The late priest had two gifts, in particular, said Msgr. Mullen.

“In the area of social justice, he inspired his people and all of us to look ahead and look more critically about society and the church, and see what we could do better,” said Msgr. Mullen. “He had a prophetic voice like John the Baptist.”

His second gift was bringing people together, said Msgr. Mullen. Father Blaufuss did this not only for the new building at St. Patrick Parish, but also for a new parish center at Sacred Heart Parish in Ottawa.

And he was a stickler for getting the job done right.

“He would not approve a project until it was done to his satisfaction,” said Msgr. Mullen. “I attribute that to his rural background. He wasn’t afraid to tackle big projects.”

The final blessing and legacy of Father Blaufuss may not be his advocacy, his orchard, or even his building projects. It might be his open, honest gift of himself.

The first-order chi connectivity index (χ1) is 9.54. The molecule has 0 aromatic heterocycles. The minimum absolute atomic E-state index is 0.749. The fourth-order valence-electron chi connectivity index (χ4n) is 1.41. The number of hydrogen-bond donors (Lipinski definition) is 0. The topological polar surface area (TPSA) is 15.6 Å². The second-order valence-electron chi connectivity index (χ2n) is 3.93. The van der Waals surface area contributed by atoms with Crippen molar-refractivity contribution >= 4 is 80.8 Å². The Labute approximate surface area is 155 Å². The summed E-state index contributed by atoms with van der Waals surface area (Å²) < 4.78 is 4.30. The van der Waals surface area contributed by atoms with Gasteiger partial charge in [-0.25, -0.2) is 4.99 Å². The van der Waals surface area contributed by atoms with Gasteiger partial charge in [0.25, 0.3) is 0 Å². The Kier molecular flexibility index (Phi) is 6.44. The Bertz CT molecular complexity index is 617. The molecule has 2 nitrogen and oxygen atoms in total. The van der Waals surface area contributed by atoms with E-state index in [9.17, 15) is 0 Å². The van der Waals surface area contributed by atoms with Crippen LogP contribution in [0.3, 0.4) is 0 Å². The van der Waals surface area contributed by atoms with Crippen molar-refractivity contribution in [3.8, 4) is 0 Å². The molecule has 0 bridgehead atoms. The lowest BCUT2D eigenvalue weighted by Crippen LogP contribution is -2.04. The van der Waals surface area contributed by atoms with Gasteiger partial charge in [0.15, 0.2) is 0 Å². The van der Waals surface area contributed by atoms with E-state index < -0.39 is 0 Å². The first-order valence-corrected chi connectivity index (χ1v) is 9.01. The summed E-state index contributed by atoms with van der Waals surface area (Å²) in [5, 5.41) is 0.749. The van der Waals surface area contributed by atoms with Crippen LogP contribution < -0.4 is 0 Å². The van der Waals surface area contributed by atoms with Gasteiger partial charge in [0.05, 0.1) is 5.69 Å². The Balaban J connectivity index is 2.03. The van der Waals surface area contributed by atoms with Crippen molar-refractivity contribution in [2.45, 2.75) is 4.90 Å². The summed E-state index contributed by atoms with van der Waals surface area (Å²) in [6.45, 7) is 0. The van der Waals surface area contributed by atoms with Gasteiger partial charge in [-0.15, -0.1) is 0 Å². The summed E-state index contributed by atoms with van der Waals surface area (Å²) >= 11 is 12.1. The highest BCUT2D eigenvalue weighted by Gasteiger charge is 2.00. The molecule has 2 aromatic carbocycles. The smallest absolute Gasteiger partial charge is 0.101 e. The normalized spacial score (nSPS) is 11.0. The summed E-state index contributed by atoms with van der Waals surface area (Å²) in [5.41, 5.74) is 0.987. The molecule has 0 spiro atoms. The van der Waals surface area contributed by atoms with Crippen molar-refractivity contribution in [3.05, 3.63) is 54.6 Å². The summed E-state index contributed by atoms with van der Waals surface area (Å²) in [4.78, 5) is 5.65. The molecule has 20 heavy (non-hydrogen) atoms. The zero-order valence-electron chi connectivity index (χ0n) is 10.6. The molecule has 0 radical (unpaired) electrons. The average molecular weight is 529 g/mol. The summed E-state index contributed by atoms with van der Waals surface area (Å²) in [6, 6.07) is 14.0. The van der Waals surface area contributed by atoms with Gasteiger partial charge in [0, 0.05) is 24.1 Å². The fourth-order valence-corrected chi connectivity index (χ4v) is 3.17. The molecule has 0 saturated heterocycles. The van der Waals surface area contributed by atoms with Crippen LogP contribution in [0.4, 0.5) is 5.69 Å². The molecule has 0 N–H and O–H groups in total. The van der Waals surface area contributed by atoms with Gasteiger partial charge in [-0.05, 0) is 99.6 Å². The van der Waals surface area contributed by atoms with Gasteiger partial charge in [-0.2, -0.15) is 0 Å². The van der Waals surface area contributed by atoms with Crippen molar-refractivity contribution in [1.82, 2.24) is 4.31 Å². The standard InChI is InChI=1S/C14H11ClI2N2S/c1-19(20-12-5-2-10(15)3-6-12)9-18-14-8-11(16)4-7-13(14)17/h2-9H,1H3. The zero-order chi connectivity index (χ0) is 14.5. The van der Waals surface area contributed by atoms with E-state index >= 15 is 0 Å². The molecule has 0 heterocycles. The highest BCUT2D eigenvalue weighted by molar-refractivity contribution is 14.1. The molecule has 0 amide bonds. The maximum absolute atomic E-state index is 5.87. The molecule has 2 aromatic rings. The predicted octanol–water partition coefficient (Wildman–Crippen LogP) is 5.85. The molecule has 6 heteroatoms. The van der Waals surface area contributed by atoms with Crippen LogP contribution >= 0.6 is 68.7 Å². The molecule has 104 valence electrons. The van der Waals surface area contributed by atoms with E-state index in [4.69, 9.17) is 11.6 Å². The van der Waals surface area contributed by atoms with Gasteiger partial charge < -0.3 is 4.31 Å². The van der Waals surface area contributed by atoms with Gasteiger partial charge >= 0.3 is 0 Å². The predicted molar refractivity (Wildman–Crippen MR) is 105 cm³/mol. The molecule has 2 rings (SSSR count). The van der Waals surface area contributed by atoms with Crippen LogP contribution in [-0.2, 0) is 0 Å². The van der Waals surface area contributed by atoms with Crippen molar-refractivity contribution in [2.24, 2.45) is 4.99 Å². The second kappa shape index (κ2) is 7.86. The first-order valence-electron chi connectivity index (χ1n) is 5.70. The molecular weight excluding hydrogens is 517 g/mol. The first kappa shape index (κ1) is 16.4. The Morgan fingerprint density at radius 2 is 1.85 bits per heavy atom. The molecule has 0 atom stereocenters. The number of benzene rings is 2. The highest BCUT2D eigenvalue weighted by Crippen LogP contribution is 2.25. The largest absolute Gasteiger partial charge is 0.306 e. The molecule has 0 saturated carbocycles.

“He had a great sense of integrity,” said Father Seuferling. “What you saw was what you got. There was no guile in him.”

About the author

Joe Bollig

Joe has been with The Leaven since 1993. He has a bachelor’s degree in communications and a master’s degree in journalism. Before entering print journalism he worked in commercial radio. He has worked for the St. Joseph (Mo.) News-Press and Sun Publications in Overland Park. During his journalistic career he has covered beats including police, fire, business, features, general assignment and religion. While at The Leaven he has been a writer, photographer and videographer. He has won or shared several Catholic Press Association awards, as well as Archbishop Edward T. O’Meara awards for mission coverage. He graduated with a certification in catechesis from a two-year distance learning program offered by the Maryvale Institute for Catechesis, Theology, Philosophy and Religious Education at Old Oscott, Great Barr, in Birmingham, England.